I mean for a long time people thought Michelangelo used dark and brooding colors to match his personality but then it turned out that the Sistine Chapel ceiling was covered in soot and his colors were bright as fuck LOL PEOPLE ARE WRONG SOMETIMES it happens. It’s sad when things get ruined in the process, but ruining out of trying to conserve seems better than what the Renaissance peeps did, which was decide that everything from the previous centuries was ugly and destroy it for fun.
The people that glorified ancient sculpture and revived the whole “clean white marble sculpture” thing were Renaissance artists who WERE mostly Catholic (idfk what this person is saying about the Reformation, because the Reformers were usually anti-art, not anti-a-certain-color-scheme). And they used really bright paints when they painted, but they felt that the unpainted marble was the way that it was done, so they did it (compare to medieval wooden painted sculpture). Plus it was the best medium for showing off their talent as sculptors. Like. Lookatthisart. Paint will just obscure the detail work going on there.
Also, it’s not that “Western aesthetics were built on a mistake”, as that doesn’t make ANY SENSE with any theory of aesthetics. We formed a new aesthetic in the Renaissance that was a significant departure from the Medieval, and it was not, as intended, a perfect revival of the ancient aesthetic. But you know what? That’s fine. We also now like things that the Renaissance would not have ever done.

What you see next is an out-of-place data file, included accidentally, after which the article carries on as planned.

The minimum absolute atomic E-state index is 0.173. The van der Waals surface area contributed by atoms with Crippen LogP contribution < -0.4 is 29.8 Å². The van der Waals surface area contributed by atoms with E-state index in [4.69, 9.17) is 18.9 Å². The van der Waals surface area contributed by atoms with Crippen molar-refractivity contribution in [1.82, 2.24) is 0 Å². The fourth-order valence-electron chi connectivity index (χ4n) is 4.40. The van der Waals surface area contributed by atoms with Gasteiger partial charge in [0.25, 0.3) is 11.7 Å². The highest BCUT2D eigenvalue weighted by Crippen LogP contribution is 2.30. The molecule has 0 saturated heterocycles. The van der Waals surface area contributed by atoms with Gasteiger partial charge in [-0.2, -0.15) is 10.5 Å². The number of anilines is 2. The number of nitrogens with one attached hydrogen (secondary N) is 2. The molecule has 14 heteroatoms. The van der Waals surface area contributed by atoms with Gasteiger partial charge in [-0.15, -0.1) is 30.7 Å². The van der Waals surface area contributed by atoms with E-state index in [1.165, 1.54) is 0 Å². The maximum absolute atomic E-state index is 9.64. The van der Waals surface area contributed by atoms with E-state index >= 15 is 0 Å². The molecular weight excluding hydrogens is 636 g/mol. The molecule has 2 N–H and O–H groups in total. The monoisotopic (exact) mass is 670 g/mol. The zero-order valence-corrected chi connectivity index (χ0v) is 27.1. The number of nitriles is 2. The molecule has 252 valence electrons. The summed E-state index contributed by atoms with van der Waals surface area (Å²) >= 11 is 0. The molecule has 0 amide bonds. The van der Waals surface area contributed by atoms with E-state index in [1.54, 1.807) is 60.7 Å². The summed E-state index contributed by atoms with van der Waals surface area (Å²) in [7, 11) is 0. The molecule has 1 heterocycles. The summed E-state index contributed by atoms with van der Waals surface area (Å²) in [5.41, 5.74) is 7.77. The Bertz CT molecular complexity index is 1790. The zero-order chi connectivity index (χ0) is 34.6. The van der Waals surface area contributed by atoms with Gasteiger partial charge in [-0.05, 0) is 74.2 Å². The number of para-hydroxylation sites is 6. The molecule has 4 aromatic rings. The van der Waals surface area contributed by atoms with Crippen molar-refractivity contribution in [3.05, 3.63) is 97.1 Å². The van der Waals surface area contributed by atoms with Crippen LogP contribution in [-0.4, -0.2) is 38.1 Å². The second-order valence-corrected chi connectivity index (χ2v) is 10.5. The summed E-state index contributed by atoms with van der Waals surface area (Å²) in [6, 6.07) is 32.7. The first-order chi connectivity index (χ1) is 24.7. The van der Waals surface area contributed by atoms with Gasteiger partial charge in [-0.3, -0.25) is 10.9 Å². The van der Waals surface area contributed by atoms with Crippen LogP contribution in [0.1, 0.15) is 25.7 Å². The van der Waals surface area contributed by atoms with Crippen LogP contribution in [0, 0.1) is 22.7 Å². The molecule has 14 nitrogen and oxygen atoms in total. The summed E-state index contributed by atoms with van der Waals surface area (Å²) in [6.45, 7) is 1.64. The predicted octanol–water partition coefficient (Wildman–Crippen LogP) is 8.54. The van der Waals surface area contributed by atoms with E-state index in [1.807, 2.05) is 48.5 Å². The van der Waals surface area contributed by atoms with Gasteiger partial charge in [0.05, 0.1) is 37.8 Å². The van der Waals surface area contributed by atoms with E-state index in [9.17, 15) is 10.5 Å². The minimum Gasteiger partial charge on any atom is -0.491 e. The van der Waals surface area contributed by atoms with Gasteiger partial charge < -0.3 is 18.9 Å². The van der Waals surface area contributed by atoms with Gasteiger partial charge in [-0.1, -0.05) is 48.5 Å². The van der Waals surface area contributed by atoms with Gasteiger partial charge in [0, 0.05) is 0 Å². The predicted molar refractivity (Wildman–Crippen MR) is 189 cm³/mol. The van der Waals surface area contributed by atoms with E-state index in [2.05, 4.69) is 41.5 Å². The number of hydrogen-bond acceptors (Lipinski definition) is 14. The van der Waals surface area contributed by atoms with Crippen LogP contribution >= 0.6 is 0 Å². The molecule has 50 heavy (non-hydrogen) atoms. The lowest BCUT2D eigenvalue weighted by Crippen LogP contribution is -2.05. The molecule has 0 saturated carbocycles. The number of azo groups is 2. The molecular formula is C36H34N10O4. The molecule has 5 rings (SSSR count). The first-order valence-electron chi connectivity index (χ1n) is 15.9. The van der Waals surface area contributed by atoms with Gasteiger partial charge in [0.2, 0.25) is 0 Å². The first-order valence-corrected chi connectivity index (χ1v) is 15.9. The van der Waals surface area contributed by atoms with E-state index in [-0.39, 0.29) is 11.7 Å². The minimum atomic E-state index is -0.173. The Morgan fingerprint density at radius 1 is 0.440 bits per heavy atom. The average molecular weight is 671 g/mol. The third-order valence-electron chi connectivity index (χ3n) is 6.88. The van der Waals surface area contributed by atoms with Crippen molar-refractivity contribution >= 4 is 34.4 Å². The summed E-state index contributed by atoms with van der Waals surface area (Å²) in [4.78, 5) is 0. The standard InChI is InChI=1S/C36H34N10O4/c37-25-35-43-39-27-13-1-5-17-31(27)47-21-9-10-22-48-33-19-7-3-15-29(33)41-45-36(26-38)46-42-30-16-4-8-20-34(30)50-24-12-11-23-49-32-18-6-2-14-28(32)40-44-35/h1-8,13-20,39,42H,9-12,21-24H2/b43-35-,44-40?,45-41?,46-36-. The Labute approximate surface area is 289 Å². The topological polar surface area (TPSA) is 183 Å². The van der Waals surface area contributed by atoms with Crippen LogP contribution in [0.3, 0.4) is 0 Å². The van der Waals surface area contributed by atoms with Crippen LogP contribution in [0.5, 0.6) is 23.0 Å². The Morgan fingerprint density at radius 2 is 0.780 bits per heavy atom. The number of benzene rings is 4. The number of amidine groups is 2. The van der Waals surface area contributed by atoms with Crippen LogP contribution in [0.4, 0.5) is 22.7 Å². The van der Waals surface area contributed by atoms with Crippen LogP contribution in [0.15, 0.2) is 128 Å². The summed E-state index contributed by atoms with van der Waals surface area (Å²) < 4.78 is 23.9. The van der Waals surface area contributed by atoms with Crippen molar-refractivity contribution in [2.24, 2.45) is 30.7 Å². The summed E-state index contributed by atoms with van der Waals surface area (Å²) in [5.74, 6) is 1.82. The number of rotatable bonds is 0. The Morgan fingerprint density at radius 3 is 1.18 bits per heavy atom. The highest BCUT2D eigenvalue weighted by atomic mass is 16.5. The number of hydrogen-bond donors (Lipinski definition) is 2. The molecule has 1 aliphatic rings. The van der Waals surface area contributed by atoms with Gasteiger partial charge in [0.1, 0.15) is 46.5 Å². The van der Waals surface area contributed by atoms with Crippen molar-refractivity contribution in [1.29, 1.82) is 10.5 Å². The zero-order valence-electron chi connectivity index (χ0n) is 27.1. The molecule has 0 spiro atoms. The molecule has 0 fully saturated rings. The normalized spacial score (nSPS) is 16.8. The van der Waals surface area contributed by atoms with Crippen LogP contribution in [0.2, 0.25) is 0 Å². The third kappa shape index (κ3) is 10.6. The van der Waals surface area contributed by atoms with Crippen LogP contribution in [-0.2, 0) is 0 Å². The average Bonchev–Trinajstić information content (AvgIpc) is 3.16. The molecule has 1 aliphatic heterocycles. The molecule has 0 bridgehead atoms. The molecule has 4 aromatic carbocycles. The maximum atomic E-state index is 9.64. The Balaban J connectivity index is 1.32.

Also holy shit I know I already made my point about the Reformers but white-washing churches was to get rid of ANY ICONOGRAPHY and ANY ART AT ALL IN CHURCHES. I mean, you can smash sculptures and stained glass windows (which they did) but if you have wall paintings, the easiest way to cover that shit is with whitewashing.
There are plenty of race issues in history but the Reformation’s feelings about church art doesn’t have shit to do with race, and if you can acknowledge that your point about racialized Catholicism is an 19th c American thing then JFC do not read it back into the 17th c Netherlands. CATHOLICS WERE COLONISTS TOO holyshit. I mean I can show you some really colorful really Catholic paintings of white people demolishing Moors and Indians if you want.
What happened to the Elgin marbles and Greek art is sad because we clearly are as concerned with “how it originally looked” as they were, but it’s based on a mistake, not a conspiracy. It’s also an older approach to conservation, which has become much more cautious and conservative in the last century.
Hmm, I think you really missed the point here.
We’re not talking about “Conspiracies”, we’re talking about how art and aesthetics figure into broad and sweeping trends in cultural history, specifically in Europe. There’s even a case to be made that this is distinct between Southern and Northern Europe, too. Certain ideas become VERY hardwired into the cultural consciousness, and thence into the personal consciousnesses of art historians, restorers, curators, and viewers.
There’s also a big difference in removing soot and dunking the Elgin Marbles in acid.